Steve Hammond’s journey to becoming a competitive swimmer is vastly different from the status quo.
Growing up in Ohio, he found a love for it while swimming in Lake Erie. He would join his brothers in the lake often, but never thought of it as something he would be able to do in a competitive setting. His lust for the sport continued as he grew older and made his way through high school and college.
It wasn’t until he took his first professional job in Cleveland that he joined a local YMCA and the U.S. Masters swim team, which held local competitions. He learned different strokes and competed with the team but put swimming to the side when he and his wife, Kathleen, began raising their children in his 30s.
About 25 years later he returned to the sport. In 2019 when he retired and moved to Ahwatukee, he took it a step further.
“I swam a lot right out of college then took that hiatus and got back into it pretty seriously,” Hammond said. “In the last 10 or 15 years, I’ve competed in state competitions, mostly in Ohio, and a couple out here in Arizona since moving out here. If you finish in the top three in your event at the state level, you can compete at the national level. I’ve been able to compete in nationals five times and the best outing I’ve had was a third-place finish in the breaststroke.”
The 64-year-old recently compete at the Huntsman World Senior Games in St. George, Utah. It was there in an official Senior Olympic setting that he shined.
Hammond won gold in the 400-meter Individual Medley for his age group. He also took first in 200-meter Butterfly. He also won silver medals in the 200 breaststroke and backstroke, and bronze in the 200 and 400 freestyle.
Hammond has competed in numerous state-level events through U.S. Masters, a swimming organization in Arizona. This was his first time competing at the Huntsman Games, where several thousand athletes competed.
What makes Hammond’s accomplishments in the pool special is how he was able to do it. He didn’t start swimming competitively until he was already in his 30s. Most swimmers at that caliber start from a young age on a competitive club team.
He credited his ability to be active and successful to his training regimens at the local Ahwatukee YMCA and Unify, a local destination that focuses on whole-body strength, conditioning and balance. Both Hammond and Kathleen, who is an avid hiker, workout at Unify.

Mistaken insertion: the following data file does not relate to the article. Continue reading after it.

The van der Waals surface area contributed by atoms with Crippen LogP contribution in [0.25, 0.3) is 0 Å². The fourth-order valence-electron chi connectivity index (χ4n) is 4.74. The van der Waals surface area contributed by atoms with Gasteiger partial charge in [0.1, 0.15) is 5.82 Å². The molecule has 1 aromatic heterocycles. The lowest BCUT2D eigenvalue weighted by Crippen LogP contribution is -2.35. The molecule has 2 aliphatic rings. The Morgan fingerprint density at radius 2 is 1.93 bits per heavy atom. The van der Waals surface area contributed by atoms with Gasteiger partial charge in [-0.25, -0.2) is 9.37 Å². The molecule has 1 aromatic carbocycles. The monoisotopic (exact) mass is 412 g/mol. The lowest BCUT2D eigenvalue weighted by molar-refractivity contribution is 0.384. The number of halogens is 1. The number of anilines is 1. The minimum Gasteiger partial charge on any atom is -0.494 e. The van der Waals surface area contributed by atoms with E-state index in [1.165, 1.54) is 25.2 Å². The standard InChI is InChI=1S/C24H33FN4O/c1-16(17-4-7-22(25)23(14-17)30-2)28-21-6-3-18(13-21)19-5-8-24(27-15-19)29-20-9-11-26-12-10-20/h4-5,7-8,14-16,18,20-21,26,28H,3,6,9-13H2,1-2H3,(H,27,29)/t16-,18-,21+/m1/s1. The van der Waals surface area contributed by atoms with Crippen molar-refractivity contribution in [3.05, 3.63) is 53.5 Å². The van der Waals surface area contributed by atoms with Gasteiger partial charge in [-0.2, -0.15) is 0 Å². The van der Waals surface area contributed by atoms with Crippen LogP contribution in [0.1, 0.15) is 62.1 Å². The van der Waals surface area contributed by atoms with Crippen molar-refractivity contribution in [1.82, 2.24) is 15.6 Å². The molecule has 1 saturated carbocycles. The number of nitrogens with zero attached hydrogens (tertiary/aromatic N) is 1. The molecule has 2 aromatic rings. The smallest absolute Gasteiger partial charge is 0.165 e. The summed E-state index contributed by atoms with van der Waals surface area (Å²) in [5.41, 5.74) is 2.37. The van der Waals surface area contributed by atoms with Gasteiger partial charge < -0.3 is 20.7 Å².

Hammond said he also believes switching to a Whole Foods plant-based diet has helped him recover at a faster rate than before. When the two retired in Ahwatukee in 2019, they began their new lifestyle and have reaped the benefits since.
“We don’t eat any processed foods,” Hammond said. “Our health has improved, my ability to recover is so much faster now than I would say in the last 15 years. It’s really contributed to helping me push harder every day.”
While Kathleen doesn’t swim Hammond said she is his biggest supporter. There isn’t a day that goes by she isn’t training by his side or at the YMCA with him working out herself. They are their biggest motivators in everything they do, and he said he appreciates her for that.
Hammond’s success is something he never imagined would happen when he began swimming competitively. But he also never imagined he would end up being a part-time model on the side. That started when Kathleen had him fill out a casting form at Chandler Fashion Center when the two first moved to the Valley.
He’s now had over two dozen modeling gigs.
“Once I got into this, I really liked it,” Hammond said. “It’s a fun retirement career where if they want me then I get it and if I don’t want it then I pass on it.”
Hammond now has his sights set on competing at nationals next year in Florida. Like he has all of the other competitions, he plans to tackle it headfirst and compete to the best of his ability.
“I can’t put into words how blessed I think I’ve been,” Hammond said. “The time I’ve put in and the medals I’ve won, it makes it all worthwhile. Those competitions are the next challenge that keeps me in the pool.
“Competitions are what motivates me.”